That’s not right. There’s some flaw in that, I think. Anyway, our QAV portfolio report, the dummy report. Since inception, which for new listeners is the beginning of September 2019, is coming up to four years. According to Navexa, we’re tracking a 17.13% per annum CAGR over that period, versus the benchmark STW which is tracking at about 7.3, I think. We’re doing a little bit less than two and a half times the benchmark over that period, let’s say three and a half years roughly. We’re up 12.38% for the financial year, per annum, again, CAGR, versus the STW, which is up 16.11. So, we’ve been catching up there, but it got ahead of us a little bit in the last week thanks to OML, which we’ll talk about later.

Tony  08:25

Well, I kind of find it strange that with everything going on in the world, the All Ords are still up 16%.

Cameron  08:31

I know, right?

Tony  08:31

So, that’s amazing.

Cameron  08:33

But you’ve said to be before, like, it’s all at the top end, you think, in this last year?

Tony  08:37

Yeah. I think from memory, you know, some of the big iron ore miners came back. What else has happened? Oh, the banks. CommBank did okay in the first half of the year, I think it’s come off a little bit since then. So yeah, it’s the big end, for sure.

Cameron  08:52

For the quarter, which obviously started the first of April — so, we’re a month and a bit into the quarter — we were way ahead of the STW until OML kicked in, and now we’re sort of neck-and-neck. We’re up 1.4, it’s up 1.4. So yes, OML. We lost 23% on OML last week. It just crashed and burned, and we’ll talk about that a little bit later on when we get into the rest of the show. That was disappointing, but there you go. Interest rates are up, Tony.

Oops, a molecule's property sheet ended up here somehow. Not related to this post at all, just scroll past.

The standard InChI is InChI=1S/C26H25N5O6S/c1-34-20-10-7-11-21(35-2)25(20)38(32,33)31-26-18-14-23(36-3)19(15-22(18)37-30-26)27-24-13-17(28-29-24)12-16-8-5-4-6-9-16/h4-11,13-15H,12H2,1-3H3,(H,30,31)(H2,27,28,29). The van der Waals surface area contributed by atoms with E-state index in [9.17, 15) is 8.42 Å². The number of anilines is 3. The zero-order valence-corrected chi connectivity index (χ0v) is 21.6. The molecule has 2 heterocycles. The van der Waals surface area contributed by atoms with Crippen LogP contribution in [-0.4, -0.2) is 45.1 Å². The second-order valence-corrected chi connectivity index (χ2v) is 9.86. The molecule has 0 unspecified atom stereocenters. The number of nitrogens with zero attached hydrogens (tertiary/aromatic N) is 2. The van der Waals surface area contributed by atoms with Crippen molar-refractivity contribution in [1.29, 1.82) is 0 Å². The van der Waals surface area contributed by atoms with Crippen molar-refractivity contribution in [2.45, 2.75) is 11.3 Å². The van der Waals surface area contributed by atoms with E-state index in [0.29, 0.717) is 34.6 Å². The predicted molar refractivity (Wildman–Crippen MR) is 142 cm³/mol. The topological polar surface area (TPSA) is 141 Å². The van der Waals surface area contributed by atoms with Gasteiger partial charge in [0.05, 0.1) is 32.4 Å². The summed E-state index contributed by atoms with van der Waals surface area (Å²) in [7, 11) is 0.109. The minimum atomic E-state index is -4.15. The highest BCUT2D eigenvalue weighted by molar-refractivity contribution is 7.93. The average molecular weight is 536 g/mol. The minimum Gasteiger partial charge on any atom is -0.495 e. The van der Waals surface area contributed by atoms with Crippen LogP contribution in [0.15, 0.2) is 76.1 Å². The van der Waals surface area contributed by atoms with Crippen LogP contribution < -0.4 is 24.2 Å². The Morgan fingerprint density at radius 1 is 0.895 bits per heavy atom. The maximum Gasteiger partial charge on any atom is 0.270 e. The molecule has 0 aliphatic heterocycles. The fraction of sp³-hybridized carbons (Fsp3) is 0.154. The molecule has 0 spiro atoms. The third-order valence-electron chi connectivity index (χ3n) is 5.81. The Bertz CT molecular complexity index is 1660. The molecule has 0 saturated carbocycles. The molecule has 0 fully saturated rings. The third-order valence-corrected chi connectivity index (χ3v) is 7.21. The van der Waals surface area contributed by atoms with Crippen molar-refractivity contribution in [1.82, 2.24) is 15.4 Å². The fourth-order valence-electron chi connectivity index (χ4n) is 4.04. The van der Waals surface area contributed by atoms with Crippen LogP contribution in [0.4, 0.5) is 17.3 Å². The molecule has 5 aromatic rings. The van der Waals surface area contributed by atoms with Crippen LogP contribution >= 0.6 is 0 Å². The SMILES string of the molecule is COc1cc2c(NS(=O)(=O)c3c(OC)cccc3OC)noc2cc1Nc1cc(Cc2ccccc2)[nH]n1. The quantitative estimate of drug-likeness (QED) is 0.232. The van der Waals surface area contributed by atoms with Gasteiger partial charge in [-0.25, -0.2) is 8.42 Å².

Tony  09:29


Cameron  09:30

Everyone needs to put the rights up in the spreadsheet again.

Tony  09:32

Yes, correct. That’s right. I haven’t done a mortgage rate survey yet, but I’ll do that in a week or so when it flows through and see if we have to update that cell in the spreadsheet as well for our test against yield. But yeah, people should update their spreadsheets for our IV calculations using the benchmark rate, the cash rate.

Cameron  09:51

I will do an updated version of the TK and AF sheet with the latest rates at some stage in the next day or so.

Tony  10:01

Interesting that they did raise rates, though, I thought. They paused them the month before, and I think every bond trader and every economist in Australia was thinking they continued to be paused, so everyone was blindsided. Listening to Alan Koehler and a few other commentators, they think it may have been political because the Reserve Bank Review came out and criticised the current lot. So, it might have been a bit of revenge going on there. But anyway, who knows? Strange Days.

Cameron  10:28

Wow. That’s a big call.

Tony  10:30

I love a good conspiracy theory.

Cameron  10:32

I know you do. Well, speaking of conspiracy theories: I think Warren Buffett and Charlie Munger were replaced with digital versions of themselves run by a game engine, because I refuse to believe that two guys in their nineties — Buffett’s about, what ninety-two/ninety-three now, Charlie’s ninety-nine — could do a six hour and forty-four minute Q&A at the Berkshire AGM this week,

Tony  11:01

I mean, they’re probably Muppets. They’re Statler and Waldorf from the Muppet Show.

Cameron  11:07

Well, I don’t know whose hand is up their ass, but they did a really good job.

Tony  11:12

Ajit Jain and Greg Able, who are waiting to take over.

Cameron  11:16